If there's anything we learn from the study of past animals, it's that animals in the past were a lot cooler than the ones we have today. I don't want to dismiss the general coolness of modern animals, since so many of them know where I live and have heard that I'm made of meat (not wholly: parts of me are made of vanadium, and parts of me are an after-market add-on stereo that never worked right, which is why I never hear people's names when they're given to me and must instead rely on checking their name tags), but the general rule is, the farther in the past you go, the cooler they were.
Take sloths, for example. Today the average sloth is a pleasant enough creature, sweet-looking and not bothersome in its ways. But back before the recent Ice Age, there were sloths with amazing features: giant ones, for example, ones the size of minivans. And this was a time when minivans were gigantic, with accommodations for up to forty people, or forty-four if they were feeling alliterative and had clean outfits on, with side-impact airbags and well over 150 cupholders. The modern sloth of today, meanwhile, is extremely vulnerable to rolling over at highway speeds, and has only the two cupholders, and if you try taking your cup without the sloth's being ready for you they get all bitey. You would have to signal them appropriately, using the telegraph, because they like the old-time feel of that.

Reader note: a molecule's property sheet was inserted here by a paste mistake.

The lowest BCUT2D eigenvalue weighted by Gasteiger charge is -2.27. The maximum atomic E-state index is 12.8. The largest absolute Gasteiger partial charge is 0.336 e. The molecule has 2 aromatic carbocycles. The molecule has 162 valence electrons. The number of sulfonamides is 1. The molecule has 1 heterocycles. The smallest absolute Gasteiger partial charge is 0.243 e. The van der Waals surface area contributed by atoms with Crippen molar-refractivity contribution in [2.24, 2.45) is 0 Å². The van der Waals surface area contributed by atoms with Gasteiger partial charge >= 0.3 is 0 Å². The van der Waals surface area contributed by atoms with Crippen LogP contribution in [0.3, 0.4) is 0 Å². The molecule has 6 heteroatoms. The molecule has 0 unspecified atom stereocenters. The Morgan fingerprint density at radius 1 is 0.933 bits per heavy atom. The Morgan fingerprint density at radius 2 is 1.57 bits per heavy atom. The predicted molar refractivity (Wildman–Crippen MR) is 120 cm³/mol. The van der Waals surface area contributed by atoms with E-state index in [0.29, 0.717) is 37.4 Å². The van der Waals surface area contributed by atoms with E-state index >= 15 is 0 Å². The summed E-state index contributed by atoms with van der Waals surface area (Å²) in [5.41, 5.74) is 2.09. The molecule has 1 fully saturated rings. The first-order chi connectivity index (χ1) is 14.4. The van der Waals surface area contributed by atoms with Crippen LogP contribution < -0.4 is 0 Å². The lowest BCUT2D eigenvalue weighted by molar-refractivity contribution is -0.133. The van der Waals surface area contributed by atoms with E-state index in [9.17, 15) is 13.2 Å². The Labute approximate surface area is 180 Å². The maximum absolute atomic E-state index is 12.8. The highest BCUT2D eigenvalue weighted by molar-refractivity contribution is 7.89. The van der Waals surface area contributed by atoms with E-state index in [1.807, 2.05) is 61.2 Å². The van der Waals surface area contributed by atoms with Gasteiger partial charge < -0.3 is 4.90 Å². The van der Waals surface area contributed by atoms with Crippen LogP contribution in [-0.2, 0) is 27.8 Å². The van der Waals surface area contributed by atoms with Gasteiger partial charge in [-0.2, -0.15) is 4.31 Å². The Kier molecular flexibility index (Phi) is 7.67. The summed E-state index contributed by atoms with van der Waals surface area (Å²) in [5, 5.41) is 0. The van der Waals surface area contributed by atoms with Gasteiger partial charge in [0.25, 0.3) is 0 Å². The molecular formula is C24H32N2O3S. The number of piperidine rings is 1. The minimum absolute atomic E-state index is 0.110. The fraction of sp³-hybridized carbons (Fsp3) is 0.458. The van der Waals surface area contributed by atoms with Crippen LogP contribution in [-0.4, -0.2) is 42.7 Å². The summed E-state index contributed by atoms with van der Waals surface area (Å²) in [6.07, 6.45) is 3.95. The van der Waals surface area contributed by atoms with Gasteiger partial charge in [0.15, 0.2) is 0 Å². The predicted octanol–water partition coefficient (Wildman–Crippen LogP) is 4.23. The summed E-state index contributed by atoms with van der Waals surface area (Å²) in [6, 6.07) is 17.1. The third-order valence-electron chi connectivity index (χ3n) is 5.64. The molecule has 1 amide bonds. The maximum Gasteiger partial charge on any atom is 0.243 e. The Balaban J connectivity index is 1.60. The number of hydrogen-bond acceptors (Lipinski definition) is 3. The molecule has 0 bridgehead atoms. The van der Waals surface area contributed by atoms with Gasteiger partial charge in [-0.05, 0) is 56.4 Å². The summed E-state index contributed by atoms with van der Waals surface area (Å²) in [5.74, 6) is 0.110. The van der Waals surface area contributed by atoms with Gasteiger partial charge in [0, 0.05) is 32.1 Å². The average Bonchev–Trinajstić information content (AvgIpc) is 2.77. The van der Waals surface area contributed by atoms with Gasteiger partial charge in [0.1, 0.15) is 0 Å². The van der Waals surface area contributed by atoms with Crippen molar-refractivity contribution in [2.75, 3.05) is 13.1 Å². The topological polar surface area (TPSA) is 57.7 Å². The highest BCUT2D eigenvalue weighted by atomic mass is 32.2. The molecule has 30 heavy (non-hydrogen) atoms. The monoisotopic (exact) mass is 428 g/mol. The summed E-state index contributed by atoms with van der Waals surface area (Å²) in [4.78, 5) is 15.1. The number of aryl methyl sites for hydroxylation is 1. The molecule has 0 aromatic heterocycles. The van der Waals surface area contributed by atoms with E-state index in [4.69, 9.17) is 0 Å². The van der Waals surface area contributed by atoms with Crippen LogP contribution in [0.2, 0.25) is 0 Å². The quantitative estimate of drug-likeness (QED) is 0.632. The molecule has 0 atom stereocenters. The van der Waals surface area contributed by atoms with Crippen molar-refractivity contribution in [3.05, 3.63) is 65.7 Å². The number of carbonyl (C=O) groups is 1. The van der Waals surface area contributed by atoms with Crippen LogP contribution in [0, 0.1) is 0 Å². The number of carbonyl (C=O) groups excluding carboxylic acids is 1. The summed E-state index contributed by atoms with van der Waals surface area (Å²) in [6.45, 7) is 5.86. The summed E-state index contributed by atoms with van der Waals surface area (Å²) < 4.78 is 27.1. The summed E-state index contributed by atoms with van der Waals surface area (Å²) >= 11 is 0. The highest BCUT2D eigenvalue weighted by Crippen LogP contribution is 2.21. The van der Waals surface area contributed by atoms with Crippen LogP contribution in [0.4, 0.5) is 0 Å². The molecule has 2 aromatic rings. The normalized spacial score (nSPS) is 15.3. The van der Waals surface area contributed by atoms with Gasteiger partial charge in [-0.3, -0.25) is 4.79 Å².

And I do invite everyone over to my humor blog for the end of this post. Also running this week were a word from our pet rabbit, as well as an investment opportunity I'm not sure about, and continuing on the financial theme some observations about what you need to do to thrive in this economy. Also, there was a comic strip I quite liked, and I wanted to share thoughts about that.
Trivia: The first millisecond pulsar discovered, PSR 1937+21, was found in 1982, in the constellation Vulpecula. It rotates more than 600 times per second. Source: The Quest For Alien Planets: Exploring Worlds Outside The Solar System, Paul Halpern.
Currently Reading: On The Edge: The Spectacular Rise And Fall Of Commodore, Brian Bagnall.